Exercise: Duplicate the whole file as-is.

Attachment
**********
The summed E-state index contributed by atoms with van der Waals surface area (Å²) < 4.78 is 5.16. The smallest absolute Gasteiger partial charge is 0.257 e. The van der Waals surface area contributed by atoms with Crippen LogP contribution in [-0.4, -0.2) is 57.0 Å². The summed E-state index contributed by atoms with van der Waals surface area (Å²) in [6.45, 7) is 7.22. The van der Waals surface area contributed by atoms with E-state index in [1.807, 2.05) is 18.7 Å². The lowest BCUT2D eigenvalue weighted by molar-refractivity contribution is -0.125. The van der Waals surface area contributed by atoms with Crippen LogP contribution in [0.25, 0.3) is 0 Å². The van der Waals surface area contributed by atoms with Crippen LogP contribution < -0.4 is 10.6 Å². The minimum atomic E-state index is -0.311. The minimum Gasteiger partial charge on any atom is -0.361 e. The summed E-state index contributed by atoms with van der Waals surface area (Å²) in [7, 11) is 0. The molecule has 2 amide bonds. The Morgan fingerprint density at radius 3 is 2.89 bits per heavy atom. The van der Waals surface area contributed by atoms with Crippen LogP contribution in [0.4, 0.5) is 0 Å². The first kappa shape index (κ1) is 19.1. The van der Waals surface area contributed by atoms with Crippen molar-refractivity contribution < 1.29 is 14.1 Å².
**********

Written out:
The summed E-state index contributed by atoms with van der Waals surface area (Å²) < 4.78 is 5.16. The smallest absolute Gasteiger partial charge is 0.257 e. The van der Waals surface area contributed by atoms with Crippen LogP contribution in [-0.4, -0.2) is 57.0 Å². The summed E-state index contributed by atoms with van der Waals surface area (Å²) in [6.45, 7) is 7.22. The van der Waals surface area contributed by atoms with E-state index in [1.807, 2.05) is 18.7 Å². The lowest BCUT2D eigenvalue weighted by molar-refractivity contribution is -0.125. The van der Waals surface area contributed by atoms with Crippen LogP contribution in [0.25, 0.3) is 0 Å². The van der Waals surface area contributed by atoms with Crippen LogP contribution < -0.4 is 10.6 Å². The minimum atomic E-state index is -0.311. The minimum Gasteiger partial charge on any atom is -0.361 e. The summed E-state index contributed by atoms with van der Waals surface area (Å²) in [7, 11) is 0. The molecule has 2 amide bonds. The Morgan fingerprint density at radius 3 is 2.89 bits per heavy atom. The van der Waals surface area contributed by atoms with Crippen LogP contribution in [0.4, 0.5) is 0 Å². The first kappa shape index (κ1) is 19.1. The van der Waals surface area contributed by atoms with Crippen molar-refractivity contribution < 1.29 is 14.1 Å².